The next few years tested his mental makeup.
In 2010, Cushing received a four-game suspension for a positive drug test. He and his family vehemently denied any wrongdoing. The Associated Press revoted on his rookie of the year award, and he won it again.
He played every game in 2011 but suffered a torn ACL in Week 5 of 2012 and a broken leg and torn lateral collateral ligament in Week 7 of 2013.
And when doctors gave him a timeline for his injuries, Brian immediately reset them.
“I kind of had unrealistic expectations,” he said. “… If they told me I was going to run in March, I thought I’d run in February. Just really tried to push myself. Sometimes it wasn’t the best for me mentally. I would get discouraged and get upset.”
He leaned on his wife and his parents for support. Even being with his son Cayden, who was born just after his torn ACL in 2012, helped.
“It was tough love I would give [Brian],” Megan Cushing said. “And sometimes he needed to be loved and told it was going to be OK, and I support whatever he wants to do. But there were times I would say you’ve gotta get through it. You’ve gotta be tough. Keep going. You have your family to support, but you have so much more to give. I know this sucks, but you can get through it and you will.”
The thought of playing again drove him, too.
Normally a team leader, Cushing had to simply lead himself. Learning how to walk, to jog, to run took time. He had to learn the difference between just being able to run and being able to play professional football. At the start of the 2014 season, he was technically healthy but clearly still recovering. The Texans managed his playing time and his responsibilities, another frustration for Cushing.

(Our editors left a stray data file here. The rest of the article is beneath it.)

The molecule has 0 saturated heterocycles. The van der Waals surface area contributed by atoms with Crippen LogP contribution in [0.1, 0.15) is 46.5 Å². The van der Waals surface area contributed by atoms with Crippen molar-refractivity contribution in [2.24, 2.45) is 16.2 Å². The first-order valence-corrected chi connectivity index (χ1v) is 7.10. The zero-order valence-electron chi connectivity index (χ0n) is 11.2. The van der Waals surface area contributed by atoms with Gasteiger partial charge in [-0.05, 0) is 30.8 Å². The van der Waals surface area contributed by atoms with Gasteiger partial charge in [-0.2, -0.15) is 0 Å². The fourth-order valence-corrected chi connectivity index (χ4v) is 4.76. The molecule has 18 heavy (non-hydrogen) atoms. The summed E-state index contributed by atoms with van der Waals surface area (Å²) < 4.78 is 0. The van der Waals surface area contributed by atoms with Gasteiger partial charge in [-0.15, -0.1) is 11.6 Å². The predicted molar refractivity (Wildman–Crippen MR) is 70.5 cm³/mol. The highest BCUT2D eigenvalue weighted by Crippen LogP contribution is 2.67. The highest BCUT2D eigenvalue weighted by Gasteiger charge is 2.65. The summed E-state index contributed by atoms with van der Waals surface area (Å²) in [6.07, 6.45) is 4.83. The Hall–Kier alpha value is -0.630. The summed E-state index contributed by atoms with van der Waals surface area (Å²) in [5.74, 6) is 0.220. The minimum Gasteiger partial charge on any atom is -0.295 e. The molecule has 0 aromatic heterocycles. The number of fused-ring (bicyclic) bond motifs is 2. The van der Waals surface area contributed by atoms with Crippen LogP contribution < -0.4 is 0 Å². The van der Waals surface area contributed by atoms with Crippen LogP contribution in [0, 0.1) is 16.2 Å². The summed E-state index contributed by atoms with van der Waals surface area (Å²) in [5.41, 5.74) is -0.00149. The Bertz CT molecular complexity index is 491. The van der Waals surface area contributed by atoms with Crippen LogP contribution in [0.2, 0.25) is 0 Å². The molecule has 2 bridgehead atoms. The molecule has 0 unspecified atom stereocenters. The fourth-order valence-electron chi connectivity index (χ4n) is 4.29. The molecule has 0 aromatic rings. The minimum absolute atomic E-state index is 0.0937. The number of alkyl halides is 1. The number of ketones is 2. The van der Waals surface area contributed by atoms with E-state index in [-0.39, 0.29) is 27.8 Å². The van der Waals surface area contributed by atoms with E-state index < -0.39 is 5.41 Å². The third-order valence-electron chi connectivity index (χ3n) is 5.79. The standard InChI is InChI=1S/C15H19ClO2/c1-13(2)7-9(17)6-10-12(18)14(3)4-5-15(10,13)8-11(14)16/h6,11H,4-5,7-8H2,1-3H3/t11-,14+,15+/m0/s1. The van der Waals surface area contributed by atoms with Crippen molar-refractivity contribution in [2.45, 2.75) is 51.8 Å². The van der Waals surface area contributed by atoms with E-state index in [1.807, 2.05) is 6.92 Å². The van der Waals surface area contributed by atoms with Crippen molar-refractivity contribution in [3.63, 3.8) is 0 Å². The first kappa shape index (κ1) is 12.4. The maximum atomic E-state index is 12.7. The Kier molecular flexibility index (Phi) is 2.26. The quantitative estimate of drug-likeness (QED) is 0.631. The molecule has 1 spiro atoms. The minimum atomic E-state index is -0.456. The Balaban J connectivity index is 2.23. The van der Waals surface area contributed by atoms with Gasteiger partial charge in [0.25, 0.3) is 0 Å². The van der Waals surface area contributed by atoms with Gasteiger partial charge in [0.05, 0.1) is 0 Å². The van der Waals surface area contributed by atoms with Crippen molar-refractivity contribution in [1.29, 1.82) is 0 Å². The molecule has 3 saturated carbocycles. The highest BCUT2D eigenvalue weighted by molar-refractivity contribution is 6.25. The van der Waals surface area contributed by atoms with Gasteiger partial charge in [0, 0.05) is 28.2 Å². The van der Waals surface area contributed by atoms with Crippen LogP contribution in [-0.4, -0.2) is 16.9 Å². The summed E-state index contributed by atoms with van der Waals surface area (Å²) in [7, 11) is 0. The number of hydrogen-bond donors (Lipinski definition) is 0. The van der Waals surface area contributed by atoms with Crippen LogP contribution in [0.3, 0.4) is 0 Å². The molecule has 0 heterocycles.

During 2015’s organized team activities (OTAs), suddenly something clicked. Everyone from his wife to his coaches to his teammates could see a difference. He still had three surgeries that offseason, but they were minor.
“To kind of get that whole feeling back and the whole, just general sense of where I am, it feels great,” Cushing said. “Makes me truly enjoy and love playing again.”
Back to being himself, Cushing had 110 tackles this season, his first 100-tackle season since 2011. He played in all 16 games, serving as the defense’s quarterback, calling plays in every package it has.
Being himself again meant being …
“Crazy,” said Bengals linebacker Rey Maualuga, his teammate in college. “A crazy white boy from Bergen Catholic. ... If someone blocked him in practice, he made sure that that person, whether they were a running back or a tight end, he made sure to -- he doesn’t care what the play was, he’ll go down and like try to knock them out.”
“It’s just a lot of crazy things,” Texans rookie linebacker Benardrick McKinney said. “He’s a funny guy. He’s a big, bad kid. He’s always up to something. When something is going on, blame Cush.”
“He was a tough guy,” Blue said. “A leader. A jokester. Somebody that just annoyed everybody, got on everybody’s nerves.”
“I love that craziness,” Texans nose tackle Vince Wilfork said. “He loves this game. You can win a lot of ballgames with guys like him.”
They laugh and roll their eyes, but none denies what he means to them.
“It’s an honor playing beside Cush,” McKinney said.
He’s not alone in feeling that way.